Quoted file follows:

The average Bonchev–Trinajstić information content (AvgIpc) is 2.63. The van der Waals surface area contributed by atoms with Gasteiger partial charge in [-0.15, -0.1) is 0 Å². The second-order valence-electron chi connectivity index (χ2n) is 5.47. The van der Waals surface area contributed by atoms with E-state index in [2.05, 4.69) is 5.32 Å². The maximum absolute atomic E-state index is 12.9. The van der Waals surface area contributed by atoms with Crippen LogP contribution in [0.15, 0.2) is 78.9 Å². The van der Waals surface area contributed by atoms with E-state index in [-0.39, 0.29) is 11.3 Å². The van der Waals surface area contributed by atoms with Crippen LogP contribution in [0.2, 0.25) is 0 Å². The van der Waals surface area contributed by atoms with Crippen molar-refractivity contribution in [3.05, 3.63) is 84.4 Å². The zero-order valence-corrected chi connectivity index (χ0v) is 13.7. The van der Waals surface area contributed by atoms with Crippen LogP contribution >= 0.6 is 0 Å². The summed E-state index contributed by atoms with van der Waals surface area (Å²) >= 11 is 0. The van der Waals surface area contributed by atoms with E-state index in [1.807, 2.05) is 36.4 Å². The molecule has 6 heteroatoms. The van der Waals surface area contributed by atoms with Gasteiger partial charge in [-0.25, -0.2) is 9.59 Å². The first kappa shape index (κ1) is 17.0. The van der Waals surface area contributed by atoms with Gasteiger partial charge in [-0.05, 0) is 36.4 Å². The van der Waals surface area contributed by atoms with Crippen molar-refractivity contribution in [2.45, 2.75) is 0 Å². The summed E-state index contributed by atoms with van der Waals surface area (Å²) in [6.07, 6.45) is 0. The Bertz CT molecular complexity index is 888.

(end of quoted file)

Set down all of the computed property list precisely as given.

The average Bonchev–Trinajstić information content (AvgIpc) is 2.63. The van der Waals surface area contributed by atoms with Gasteiger partial charge in [-0.15, -0.1) is 0 Å². The second-order valence-electron chi connectivity index (χ2n) is 5.47. The van der Waals surface area contributed by atoms with E-state index in [2.05, 4.69) is 5.32 Å². The maximum absolute atomic E-state index is 12.9. The van der Waals surface area contributed by atoms with Crippen LogP contribution in [0.15, 0.2) is 78.9 Å². The van der Waals surface area contributed by atoms with E-state index in [-0.39, 0.29) is 11.3 Å². The van der Waals surface area contributed by atoms with Crippen LogP contribution in [0.2, 0.25) is 0 Å². The van der Waals surface area contributed by atoms with Crippen molar-refractivity contribution in [3.05, 3.63) is 84.4 Å². The zero-order valence-corrected chi connectivity index (χ0v) is 13.7. The van der Waals surface area contributed by atoms with Crippen LogP contribution >= 0.6 is 0 Å². The summed E-state index contributed by atoms with van der Waals surface area (Å²) >= 11 is 0. The van der Waals surface area contributed by atoms with E-state index in [1.807, 2.05) is 36.4 Å². The molecule has 6 heteroatoms. The van der Waals surface area contributed by atoms with Gasteiger partial charge in [-0.25, -0.2) is 9.59 Å². The first kappa shape index (κ1) is 17.0. The van der Waals surface area contributed by atoms with Gasteiger partial charge in [-0.05, 0) is 36.4 Å². The van der Waals surface area contributed by atoms with Crippen molar-refractivity contribution in [2.45, 2.75) is 0 Å². The summed E-state index contributed by atoms with van der Waals surface area (Å²) in [6.07, 6.45) is 0. The Bertz CT molecular complexity index is 888.